comment by gjm ·
2017-01-30T12:51:04.403Z · LW(p) · GW(p)
I'm not a fan of the traditional method -- I am particularly unenthusiastic about the way it depends on allowing only a limited number of specific probability estimates -- but I could do with a little more information and/or persuasion before being convinced that this proposal is Doing It Right.
If I have one of your graphs, how do I (1) quantify (if I want to) how well/badly I'm doing and (2) figure out what I need to change by how much?
Consider the graph you took from Slate Star Codex (incidentally, you have a typo -- it says "Start" in your post at present). If I'm Scott looking at that graph, I infer that maybe I should trust myself a little more when I feel 70% confident of something, and that maybe I'm not distinguishing clearly between 70% and 80%; and that when I feel like I have just barely enough evidence for something to mention it as a 50% "prediction", I probably actually have a little bit more. And, overall, I see that across the board I'm getting my probabilities reasonably close, and should probably feel fairly good about that.
(Note just in case there should be the slightest doubt: I am not in fact Scott.)
On the other hand, if I'm Scott looking at this
which is, if I've done it right, the result of applying your approach to his calibration data ... well, I'm not sure what to make of it. By eye and without thinking much, it looks as if it gets steadily worse at higher probabilities (which I really don't think is a good description of the facts); since it's a cumulative plot, perhaps I should be looking at changes in the gap sizes, in which case it correctly suggests that 0.5 is bad, 0.6 isn't, 0.7 is, 0.8 isn't ... but it gives the impression that what happens at 0.9-0.99 is much worse than what happens at lower probabilities, and I really don't buy that. And (to me) it doesn't give much indication of how good or bad things are overall.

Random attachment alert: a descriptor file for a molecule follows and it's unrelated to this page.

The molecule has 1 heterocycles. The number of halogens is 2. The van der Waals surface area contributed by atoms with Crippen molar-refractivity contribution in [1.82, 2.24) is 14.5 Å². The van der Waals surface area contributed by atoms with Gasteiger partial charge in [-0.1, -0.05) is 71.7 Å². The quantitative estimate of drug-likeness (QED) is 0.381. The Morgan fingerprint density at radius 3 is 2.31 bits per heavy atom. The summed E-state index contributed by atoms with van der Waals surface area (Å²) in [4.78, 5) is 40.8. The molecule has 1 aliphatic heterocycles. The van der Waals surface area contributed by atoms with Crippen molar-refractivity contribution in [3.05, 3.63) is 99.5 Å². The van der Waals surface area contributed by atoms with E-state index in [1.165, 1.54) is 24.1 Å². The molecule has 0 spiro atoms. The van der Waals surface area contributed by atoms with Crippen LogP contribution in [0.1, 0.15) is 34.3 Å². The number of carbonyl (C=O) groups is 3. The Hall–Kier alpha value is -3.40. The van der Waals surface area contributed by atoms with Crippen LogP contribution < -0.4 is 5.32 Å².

Do you have some advice on how to read one of your graphs? What should Scott make of the graph shown above? Do you think the available evidence really does indicate a serious problem around 0.9-0.99?
I also wonder if there's mileage in trying to include some sort of error bars, though I'm not sure how principled a way there is to do that. For instance, we might say "well, for all we know the next question of each type might have gone either way" and plot corresponding curves with 1 added to all the counts:
The way the ranges overlap at the right-hand side seems to me to back up what I was saying above about the data not really indicating a serious problem for probabilities near 1.
Replies from: SquirrelInHell